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Homemade 4MB memory extension for Palm III
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Warning: This modification is difficult to apply and voids your Palms warranty!

This page describes the modification of the old Palm III memory boards. The newer boards contain only one 16MBit DRAM instead of four 4MBit PSRAMs like the board described in the mod. You can easily distinguish between both boards on the number of chips on them. The old board required for this mod has a total of five chips on it, four RAMs on one side and a Flash ROM on the other side (the top side if installed in a Palm III). This board can be upgraded to 4 Megabytes as described in this text. The new board only contains four chips on one side (the bottom side if installed), one chip is the Flash ROM, one a TRG DRAM controller, one a multiplexor from Texas Instruments and one the 16MBit DRAM. If you have this board you can't upgrade it to 4 Megabytes, but you can upgrade it to 8 Megabytes! You can also distinguish between the boards without even opening the pilot just by starting my meminfo application (only for non-EZ machines, e.g. Pilot, Palm III). If it finds two RAM banks with 2 MBytes each (the second bank is in fact empty, but PalmOS enables it, anyway) you have a new board. If it shows two banks with 1 MByte each you have the old board required for this mod.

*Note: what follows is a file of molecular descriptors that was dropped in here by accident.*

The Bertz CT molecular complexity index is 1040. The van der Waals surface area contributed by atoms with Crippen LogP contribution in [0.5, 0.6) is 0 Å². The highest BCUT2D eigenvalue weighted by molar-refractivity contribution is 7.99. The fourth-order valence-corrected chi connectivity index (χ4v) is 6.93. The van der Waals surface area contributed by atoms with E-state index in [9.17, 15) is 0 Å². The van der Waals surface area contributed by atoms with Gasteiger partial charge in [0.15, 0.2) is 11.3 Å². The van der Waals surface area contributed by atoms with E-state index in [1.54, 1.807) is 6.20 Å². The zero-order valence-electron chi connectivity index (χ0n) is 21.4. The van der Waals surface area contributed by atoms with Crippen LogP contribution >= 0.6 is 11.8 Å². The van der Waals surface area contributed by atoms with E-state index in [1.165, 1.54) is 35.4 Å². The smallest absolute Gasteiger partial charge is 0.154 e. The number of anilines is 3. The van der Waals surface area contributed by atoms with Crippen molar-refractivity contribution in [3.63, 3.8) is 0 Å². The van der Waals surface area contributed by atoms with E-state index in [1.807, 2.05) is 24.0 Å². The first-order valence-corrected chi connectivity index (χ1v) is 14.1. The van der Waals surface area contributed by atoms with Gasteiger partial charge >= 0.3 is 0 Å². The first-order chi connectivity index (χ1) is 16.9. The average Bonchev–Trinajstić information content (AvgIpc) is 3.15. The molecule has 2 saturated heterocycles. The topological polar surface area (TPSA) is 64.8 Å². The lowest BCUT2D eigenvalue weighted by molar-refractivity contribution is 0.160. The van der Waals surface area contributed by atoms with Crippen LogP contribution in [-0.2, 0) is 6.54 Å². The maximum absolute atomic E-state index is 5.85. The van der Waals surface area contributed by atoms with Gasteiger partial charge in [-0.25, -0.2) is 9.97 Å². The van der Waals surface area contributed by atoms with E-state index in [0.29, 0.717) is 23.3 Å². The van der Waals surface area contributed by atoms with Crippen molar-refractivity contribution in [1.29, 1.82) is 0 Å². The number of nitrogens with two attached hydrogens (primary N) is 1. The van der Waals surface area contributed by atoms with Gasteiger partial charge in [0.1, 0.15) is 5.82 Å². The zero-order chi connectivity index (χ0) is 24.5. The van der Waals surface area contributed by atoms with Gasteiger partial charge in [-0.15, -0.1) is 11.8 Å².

What's this all about?

Figure 1: Upgrade from 2MB to 4MB

These instructions will show you how to build a memory extension for your Palm Pilot. This modification requires you to open your Palm Pilot and, therefore, voids the warranty of your Pilot. In opposite to the 1MB and 2MB RAM extensions for older Pilots these modifications are not based on an extendable memory board design. This modification is really difficult to apply and requires advanced soldering skills, since this is all very small SMD stuff. You'll need to solder small wires to pins with a width of about 0.3 mm and 0.35 mm space to the next pin.

And now for the good thing: With this modification your Palm will have as much as 4MB RAM. This modification requires no modification of the Palm-OS or hacks or drivers to work. The additional memory will just be recognized by the OS as you see in figure 1 (these are snapshots from my (German) Palm III before and after the modification).

Additional disadvantages of this circuit are a worse RAM timing. Due to some additional parts we've to integrate into the RAM decoding process, the RAM access time gets shorter (about 5 to 10ns). I can't guarantee, that this will work with your pilot. But if your pilot can be run at more than 16 MHz, it will most likely work with slower RAM access at 16MHz. Furthermore, the Pilots were designed to run with 85ns RAM, but todays pilots use 80ns RAM, which gives us 5ns to play around with. I'm using an address decoder with 13ns delay and can still over-clock my pilot to 24MHz, so there seems to be no problem. You should be careful, if your pilot can't be over-clocked.